Two Group Shows
Two Group Shows
Dutch Eyes is the Nederlands Fotomuseum's major inaugural exhibition in Las Palmas and offers surprising new perspectives on the history of Dutch photography. It is the first time in 25 years that an overview has been devoted to this subject. The exhibition surveys the history of photography in the Netherlands through the prism of a wide range of themes, presenting work by an impressive list of photographers, renowned and less familiar, who have worked in the Netherlands. This abundance of work may bring back old memories, but it also provides eye-opening perspectives on the rich history of photography in the Netherlands.
The themes of the Dutch Eyes exhibition were chosen for their significance to the history of photography as well as to the country's cultural history. Areas of particular interest include distinctive 19th-century photographs taken by engineers, the debate about photography's status as an art form at the start of the 20th century, the catastrophic flood in 1953, the former colonies, and "the self-critical gaze". This thematic approach makes it possible to see work by famous photographers alongside work by unknown figures who wielded the camera. The exhibition includes an abundance of work that has never previously been shown, from collections including those of the Rijksmuseum, Stedelijk Museum Amsterdam, Leiden University's Print Room, Amsterdam City Archives and the Nederlands Fotomuseum.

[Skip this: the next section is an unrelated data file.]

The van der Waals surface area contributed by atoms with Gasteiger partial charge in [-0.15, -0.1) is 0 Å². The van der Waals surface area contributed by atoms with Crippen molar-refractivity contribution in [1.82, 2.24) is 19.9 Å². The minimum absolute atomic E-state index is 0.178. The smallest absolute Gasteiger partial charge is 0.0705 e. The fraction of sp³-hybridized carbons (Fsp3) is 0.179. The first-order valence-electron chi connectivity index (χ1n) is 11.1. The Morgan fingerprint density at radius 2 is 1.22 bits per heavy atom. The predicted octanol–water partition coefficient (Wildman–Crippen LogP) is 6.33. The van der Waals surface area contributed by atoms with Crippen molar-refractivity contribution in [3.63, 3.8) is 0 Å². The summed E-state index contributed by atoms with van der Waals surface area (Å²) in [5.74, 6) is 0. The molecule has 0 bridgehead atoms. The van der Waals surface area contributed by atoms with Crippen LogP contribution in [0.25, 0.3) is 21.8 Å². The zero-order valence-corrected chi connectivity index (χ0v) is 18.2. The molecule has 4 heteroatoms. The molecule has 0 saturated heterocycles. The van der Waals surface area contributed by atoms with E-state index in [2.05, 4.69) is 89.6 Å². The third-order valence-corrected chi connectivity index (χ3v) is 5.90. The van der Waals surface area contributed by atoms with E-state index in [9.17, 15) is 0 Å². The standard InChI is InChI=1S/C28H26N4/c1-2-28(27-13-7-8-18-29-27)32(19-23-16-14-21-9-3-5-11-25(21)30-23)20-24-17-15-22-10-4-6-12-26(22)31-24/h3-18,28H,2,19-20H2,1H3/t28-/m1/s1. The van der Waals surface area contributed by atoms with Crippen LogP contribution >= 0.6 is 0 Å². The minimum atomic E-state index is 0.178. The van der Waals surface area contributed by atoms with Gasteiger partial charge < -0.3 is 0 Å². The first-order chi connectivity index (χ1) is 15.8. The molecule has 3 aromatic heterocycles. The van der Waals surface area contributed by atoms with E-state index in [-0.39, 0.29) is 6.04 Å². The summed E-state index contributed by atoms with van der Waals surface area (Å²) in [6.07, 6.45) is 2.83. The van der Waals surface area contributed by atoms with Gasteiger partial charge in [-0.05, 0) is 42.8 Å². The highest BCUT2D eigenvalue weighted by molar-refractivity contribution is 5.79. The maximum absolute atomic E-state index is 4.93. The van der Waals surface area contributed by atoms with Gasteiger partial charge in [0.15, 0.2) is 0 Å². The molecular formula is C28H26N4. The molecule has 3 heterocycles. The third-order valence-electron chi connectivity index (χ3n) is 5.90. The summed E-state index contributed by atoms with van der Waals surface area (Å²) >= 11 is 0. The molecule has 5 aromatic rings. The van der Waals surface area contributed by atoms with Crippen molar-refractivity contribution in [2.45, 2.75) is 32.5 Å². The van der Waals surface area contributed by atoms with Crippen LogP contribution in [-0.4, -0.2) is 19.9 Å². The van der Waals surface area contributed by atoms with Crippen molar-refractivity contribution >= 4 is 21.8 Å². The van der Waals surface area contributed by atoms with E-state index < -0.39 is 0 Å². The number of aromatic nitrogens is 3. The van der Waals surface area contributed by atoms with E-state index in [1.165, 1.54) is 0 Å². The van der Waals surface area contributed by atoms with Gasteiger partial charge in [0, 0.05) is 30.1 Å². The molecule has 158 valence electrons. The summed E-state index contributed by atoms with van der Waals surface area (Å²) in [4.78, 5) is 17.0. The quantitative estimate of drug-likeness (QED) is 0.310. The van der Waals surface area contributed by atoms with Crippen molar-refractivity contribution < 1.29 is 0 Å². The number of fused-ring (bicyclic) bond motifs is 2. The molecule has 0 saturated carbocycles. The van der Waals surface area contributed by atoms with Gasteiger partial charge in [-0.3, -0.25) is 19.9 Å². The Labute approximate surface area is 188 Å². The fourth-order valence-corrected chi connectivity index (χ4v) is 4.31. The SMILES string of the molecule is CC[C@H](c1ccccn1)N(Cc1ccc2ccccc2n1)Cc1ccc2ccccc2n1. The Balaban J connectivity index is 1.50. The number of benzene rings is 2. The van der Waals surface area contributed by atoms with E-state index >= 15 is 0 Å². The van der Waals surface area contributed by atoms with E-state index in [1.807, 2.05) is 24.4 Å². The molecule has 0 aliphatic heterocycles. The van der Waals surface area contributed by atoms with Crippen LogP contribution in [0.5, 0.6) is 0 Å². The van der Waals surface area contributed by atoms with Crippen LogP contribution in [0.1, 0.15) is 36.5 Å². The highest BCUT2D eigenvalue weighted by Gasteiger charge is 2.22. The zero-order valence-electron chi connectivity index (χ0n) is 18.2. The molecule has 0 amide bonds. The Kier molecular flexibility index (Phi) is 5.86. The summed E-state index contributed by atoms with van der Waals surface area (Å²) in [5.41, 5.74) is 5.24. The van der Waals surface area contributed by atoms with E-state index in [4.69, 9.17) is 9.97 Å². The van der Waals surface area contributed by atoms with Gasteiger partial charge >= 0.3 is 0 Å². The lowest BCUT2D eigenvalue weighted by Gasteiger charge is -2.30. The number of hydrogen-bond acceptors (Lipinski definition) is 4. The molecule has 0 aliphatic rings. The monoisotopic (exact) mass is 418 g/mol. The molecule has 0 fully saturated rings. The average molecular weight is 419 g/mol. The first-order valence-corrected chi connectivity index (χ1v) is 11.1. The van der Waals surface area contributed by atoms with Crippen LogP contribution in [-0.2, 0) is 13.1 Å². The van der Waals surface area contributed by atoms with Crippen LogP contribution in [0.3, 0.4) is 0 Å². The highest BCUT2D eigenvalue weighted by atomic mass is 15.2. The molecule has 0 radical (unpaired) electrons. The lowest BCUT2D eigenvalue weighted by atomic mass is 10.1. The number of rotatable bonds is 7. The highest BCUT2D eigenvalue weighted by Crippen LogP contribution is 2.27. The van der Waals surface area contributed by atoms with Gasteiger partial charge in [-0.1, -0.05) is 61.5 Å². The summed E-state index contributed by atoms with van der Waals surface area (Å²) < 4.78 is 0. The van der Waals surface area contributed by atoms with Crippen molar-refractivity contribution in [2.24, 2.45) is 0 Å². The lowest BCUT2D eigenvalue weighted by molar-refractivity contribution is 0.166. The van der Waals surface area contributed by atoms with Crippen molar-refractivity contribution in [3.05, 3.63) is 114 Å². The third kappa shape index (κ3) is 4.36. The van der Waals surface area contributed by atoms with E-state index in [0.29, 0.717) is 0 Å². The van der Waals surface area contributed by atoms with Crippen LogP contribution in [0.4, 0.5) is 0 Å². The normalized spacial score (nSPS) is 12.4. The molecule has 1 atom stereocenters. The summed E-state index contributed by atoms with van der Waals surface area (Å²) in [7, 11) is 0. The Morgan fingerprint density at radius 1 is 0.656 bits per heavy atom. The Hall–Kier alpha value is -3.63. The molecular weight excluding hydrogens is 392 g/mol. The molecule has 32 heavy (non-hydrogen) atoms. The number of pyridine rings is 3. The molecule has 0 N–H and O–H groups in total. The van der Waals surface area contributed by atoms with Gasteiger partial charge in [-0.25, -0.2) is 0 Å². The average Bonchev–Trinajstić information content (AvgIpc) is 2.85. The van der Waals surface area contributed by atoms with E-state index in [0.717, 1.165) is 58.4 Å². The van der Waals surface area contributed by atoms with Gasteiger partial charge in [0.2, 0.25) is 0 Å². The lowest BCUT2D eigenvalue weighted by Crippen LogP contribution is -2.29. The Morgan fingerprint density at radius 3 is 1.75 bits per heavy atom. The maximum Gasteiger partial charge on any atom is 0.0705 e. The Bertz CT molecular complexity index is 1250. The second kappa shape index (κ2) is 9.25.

The exhibition coincides with the publication of Dutch Eyes, a new and authoritative history of photography in the Netherlands, produced by Waanders Publishers under the auspices of the Stichting Fotografie in Nederland (Foundation for Photography in the Netherlands). The book's editors are Adi Martis (Utrecht University), Anneke van Veen (Amsterdam City Archives), Flip Bool and Frits Gierstberg (Nederlands Fotomuseum), Hripsimé Visser (Stedelijk Museum Amsterdam), Ingeborg Leijerzapf (Documentation Centre for Photography, Leiden University) and Mattie Boom (Rijksmuseum).
Panorama Las Palmas
First permanent home for the history of Dutch photography
The semi-permanent exhibition Panorama Las Palmas sets out from the Wilhelmina Pier to explore 150 years of photography by tracing the development of Rotterdam and its port in a one-kilometre radius around Las Palmas. The oldest known photograph of Rotterdam (c. 1850) is being shown in public for the first time, together with many exceptional photos of the former polders, early construction activities, departing emigrants, the ravages of the Second World War, post-war reconstruction and the development into today's Kop van Zuid. The exhibition includes photo albums, amateur photos, films and anaglyphs, presenting work by renowned figures such as Hameter, Rotgans, Jannes Linders and Carel van Hees. Scheduled to continue for a year and a half, Panorama Las Palmas is the first semi-permanent overview of the history of Dutch photography.
Wilhelminakade 332 - Rotterdam